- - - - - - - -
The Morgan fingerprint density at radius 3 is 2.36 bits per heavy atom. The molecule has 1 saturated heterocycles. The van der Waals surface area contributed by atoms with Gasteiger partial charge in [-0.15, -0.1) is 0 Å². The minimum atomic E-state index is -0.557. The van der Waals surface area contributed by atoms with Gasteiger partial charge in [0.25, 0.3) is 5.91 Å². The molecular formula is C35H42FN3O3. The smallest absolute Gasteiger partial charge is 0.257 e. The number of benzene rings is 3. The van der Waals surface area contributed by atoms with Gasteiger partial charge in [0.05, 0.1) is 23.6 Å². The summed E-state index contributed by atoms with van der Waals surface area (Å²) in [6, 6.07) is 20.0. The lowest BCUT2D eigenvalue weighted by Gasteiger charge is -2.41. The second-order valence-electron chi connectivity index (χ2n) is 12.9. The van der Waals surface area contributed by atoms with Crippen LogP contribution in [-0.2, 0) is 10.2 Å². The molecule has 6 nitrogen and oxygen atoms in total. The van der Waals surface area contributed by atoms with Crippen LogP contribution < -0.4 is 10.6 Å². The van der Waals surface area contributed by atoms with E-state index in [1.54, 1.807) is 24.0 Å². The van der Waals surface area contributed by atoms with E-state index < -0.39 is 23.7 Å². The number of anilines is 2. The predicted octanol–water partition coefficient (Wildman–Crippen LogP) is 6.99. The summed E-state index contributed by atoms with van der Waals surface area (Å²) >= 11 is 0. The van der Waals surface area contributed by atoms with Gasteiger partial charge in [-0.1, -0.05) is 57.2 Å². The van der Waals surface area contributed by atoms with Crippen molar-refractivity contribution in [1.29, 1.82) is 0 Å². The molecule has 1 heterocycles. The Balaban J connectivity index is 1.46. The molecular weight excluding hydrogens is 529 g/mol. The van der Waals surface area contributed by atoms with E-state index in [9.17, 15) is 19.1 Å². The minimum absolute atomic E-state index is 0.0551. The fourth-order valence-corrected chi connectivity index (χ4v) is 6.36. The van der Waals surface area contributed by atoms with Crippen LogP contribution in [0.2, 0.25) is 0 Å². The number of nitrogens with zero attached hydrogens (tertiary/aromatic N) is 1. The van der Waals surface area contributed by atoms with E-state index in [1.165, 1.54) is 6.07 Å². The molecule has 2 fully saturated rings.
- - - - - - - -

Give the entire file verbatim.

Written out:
The Morgan fingerprint density at radius 3 is 2.36 bits per heavy atom. The molecule has 1 saturated heterocycles. The van der Waals surface area contributed by atoms with Gasteiger partial charge in [-0.15, -0.1) is 0 Å². The minimum atomic E-state index is -0.557. The van der Waals surface area contributed by atoms with Gasteiger partial charge in [0.25, 0.3) is 5.91 Å². The molecular formula is C35H42FN3O3. The smallest absolute Gasteiger partial charge is 0.257 e. The number of benzene rings is 3. The van der Waals surface area contributed by atoms with Gasteiger partial charge in [0.05, 0.1) is 23.6 Å². The summed E-state index contributed by atoms with van der Waals surface area (Å²) in [6, 6.07) is 20.0. The lowest BCUT2D eigenvalue weighted by Gasteiger charge is -2.41. The second-order valence-electron chi connectivity index (χ2n) is 12.9. The van der Waals surface area contributed by atoms with Crippen LogP contribution in [-0.2, 0) is 10.2 Å². The molecule has 6 nitrogen and oxygen atoms in total. The van der Waals surface area contributed by atoms with Crippen LogP contribution < -0.4 is 10.6 Å². The van der Waals surface area contributed by atoms with E-state index in [1.54, 1.807) is 24.0 Å². The van der Waals surface area contributed by atoms with E-state index < -0.39 is 23.7 Å². The number of anilines is 2. The predicted octanol–water partition coefficient (Wildman–Crippen LogP) is 6.99. The summed E-state index contributed by atoms with van der Waals surface area (Å²) >= 11 is 0. The van der Waals surface area contributed by atoms with Gasteiger partial charge in [-0.1, -0.05) is 57.2 Å². The van der Waals surface area contributed by atoms with Crippen molar-refractivity contribution in [1.29, 1.82) is 0 Å². The molecule has 1 heterocycles. The Balaban J connectivity index is 1.46. The molecular weight excluding hydrogens is 529 g/mol. The van der Waals surface area contributed by atoms with E-state index in [9.17, 15) is 19.1 Å². The minimum absolute atomic E-state index is 0.0551. The fourth-order valence-corrected chi connectivity index (χ4v) is 6.36. The van der Waals surface area contributed by atoms with Crippen LogP contribution in [0.2, 0.25) is 0 Å². The number of nitrogens with zero attached hydrogens (tertiary/aromatic N) is 1. The van der Waals surface area contributed by atoms with E-state index in [1.165, 1.54) is 6.07 Å². The molecule has 2 fully saturated rings.